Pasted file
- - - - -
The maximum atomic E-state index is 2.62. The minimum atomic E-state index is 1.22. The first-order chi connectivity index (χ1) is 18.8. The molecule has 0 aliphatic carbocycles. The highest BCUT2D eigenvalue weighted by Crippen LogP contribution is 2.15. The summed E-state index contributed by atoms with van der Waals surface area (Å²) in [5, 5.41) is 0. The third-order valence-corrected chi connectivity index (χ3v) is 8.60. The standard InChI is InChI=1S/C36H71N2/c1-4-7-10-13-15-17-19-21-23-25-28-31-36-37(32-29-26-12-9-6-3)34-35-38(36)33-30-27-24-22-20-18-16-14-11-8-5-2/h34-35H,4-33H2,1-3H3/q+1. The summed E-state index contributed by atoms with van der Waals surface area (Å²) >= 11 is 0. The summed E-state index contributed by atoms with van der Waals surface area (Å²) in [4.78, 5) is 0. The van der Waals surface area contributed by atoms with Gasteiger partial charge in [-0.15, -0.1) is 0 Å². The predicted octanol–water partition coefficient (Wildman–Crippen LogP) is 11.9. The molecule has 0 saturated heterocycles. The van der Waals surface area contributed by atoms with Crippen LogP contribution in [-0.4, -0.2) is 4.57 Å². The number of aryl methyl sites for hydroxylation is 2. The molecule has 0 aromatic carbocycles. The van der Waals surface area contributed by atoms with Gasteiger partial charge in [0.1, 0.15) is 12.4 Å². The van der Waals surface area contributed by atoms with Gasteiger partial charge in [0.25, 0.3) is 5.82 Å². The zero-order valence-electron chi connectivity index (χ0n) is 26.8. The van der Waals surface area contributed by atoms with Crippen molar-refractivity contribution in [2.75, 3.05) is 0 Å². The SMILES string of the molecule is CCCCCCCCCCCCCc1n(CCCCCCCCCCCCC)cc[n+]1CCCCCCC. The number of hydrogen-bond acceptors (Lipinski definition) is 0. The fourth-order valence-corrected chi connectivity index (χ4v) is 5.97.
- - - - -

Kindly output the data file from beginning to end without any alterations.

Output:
The maximum atomic E-state index is 2.62. The minimum atomic E-state index is 1.22. The first-order chi connectivity index (χ1) is 18.8. The molecule has 0 aliphatic carbocycles. The highest BCUT2D eigenvalue weighted by Crippen LogP contribution is 2.15. The summed E-state index contributed by atoms with van der Waals surface area (Å²) in [5, 5.41) is 0. The third-order valence-corrected chi connectivity index (χ3v) is 8.60. The standard InChI is InChI=1S/C36H71N2/c1-4-7-10-13-15-17-19-21-23-25-28-31-36-37(32-29-26-12-9-6-3)34-35-38(36)33-30-27-24-22-20-18-16-14-11-8-5-2/h34-35H,4-33H2,1-3H3/q+1. The summed E-state index contributed by atoms with van der Waals surface area (Å²) >= 11 is 0. The summed E-state index contributed by atoms with van der Waals surface area (Å²) in [4.78, 5) is 0. The van der Waals surface area contributed by atoms with Gasteiger partial charge in [-0.15, -0.1) is 0 Å². The predicted octanol–water partition coefficient (Wildman–Crippen LogP) is 11.9. The molecule has 0 saturated heterocycles. The van der Waals surface area contributed by atoms with Crippen LogP contribution in [-0.4, -0.2) is 4.57 Å². The number of aryl methyl sites for hydroxylation is 2. The molecule has 0 aromatic carbocycles. The van der Waals surface area contributed by atoms with Gasteiger partial charge in [0.1, 0.15) is 12.4 Å². The van der Waals surface area contributed by atoms with Gasteiger partial charge in [0.25, 0.3) is 5.82 Å². The zero-order valence-electron chi connectivity index (χ0n) is 26.8. The van der Waals surface area contributed by atoms with Crippen molar-refractivity contribution in [2.75, 3.05) is 0 Å². The SMILES string of the molecule is CCCCCCCCCCCCCc1n(CCCCCCCCCCCCC)cc[n+]1CCCCCCC. The number of hydrogen-bond acceptors (Lipinski definition) is 0. The fourth-order valence-corrected chi connectivity index (χ4v) is 5.97.